Bob A. Schelfhout Aubertijn i Sandy Allan podczas VI ODW
B.A.: In some moment of your life you switched from practice to theory. What influenced that change?

Bob: I’ve always been reading mountaineering literature. I don’t need anything else because there are so many good mountaineering books that you don’t need to read anything else, at least I don't. In the 1980s I had a serious car accident and that gave me problems with my legs. And after 1993 I had another accident and that made climbing big mountains really problematic for me. One thing leads to another. But probably the most important reason was when my children were born. You can’t really say to your wife that you will be back after few months of expedition when you have small kids, at least not every year. That made me switch from being active in the mountains to being passive. And when you read different mountaineering books you come across the same information and some people make mistakes, for example in dates or heights. My work is to try to find them and correct them.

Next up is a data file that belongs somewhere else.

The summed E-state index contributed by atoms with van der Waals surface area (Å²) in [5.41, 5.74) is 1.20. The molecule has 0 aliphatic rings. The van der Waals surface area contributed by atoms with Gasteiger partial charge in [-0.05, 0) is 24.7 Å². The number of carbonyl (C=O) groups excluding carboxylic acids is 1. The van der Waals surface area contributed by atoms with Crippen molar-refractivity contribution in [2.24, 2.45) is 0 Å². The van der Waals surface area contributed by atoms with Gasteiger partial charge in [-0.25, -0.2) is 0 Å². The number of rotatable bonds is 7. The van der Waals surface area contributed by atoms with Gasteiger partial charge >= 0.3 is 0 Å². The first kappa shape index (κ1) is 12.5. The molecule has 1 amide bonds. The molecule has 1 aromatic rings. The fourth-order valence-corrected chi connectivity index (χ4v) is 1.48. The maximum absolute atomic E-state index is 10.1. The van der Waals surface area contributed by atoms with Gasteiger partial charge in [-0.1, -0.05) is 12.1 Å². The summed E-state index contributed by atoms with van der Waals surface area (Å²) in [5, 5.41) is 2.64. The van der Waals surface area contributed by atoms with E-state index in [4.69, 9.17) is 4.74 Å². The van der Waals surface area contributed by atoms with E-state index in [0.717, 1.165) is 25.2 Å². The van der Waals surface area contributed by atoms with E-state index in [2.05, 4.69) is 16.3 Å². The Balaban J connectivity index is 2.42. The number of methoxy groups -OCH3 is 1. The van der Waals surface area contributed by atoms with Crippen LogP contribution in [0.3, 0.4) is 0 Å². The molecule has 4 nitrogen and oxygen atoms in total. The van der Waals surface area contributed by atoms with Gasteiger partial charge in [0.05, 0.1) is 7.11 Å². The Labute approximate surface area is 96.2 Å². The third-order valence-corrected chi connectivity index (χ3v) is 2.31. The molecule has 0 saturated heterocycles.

B.A.: In Poland you are very popular as a mountaineering chronicler. Your profile on Facebook which is updated every day is observed by thousands of people. Where do you take your enthusiasm for that from?

Bob: The thing that climbing has taught me is who I am, it told me a lot about my feelings and emotions. There are analogies between climbing and everyday life for me. And no university has ever told me as much about myself. I want to spend my time on Earth as I think it is the best way to spend it, my work is passion for me and I could do it 24 hours a day.

B.A.: You sacrifice a lot of time to honor climbers and all anniversaries connected. Where do you take such detailed information from?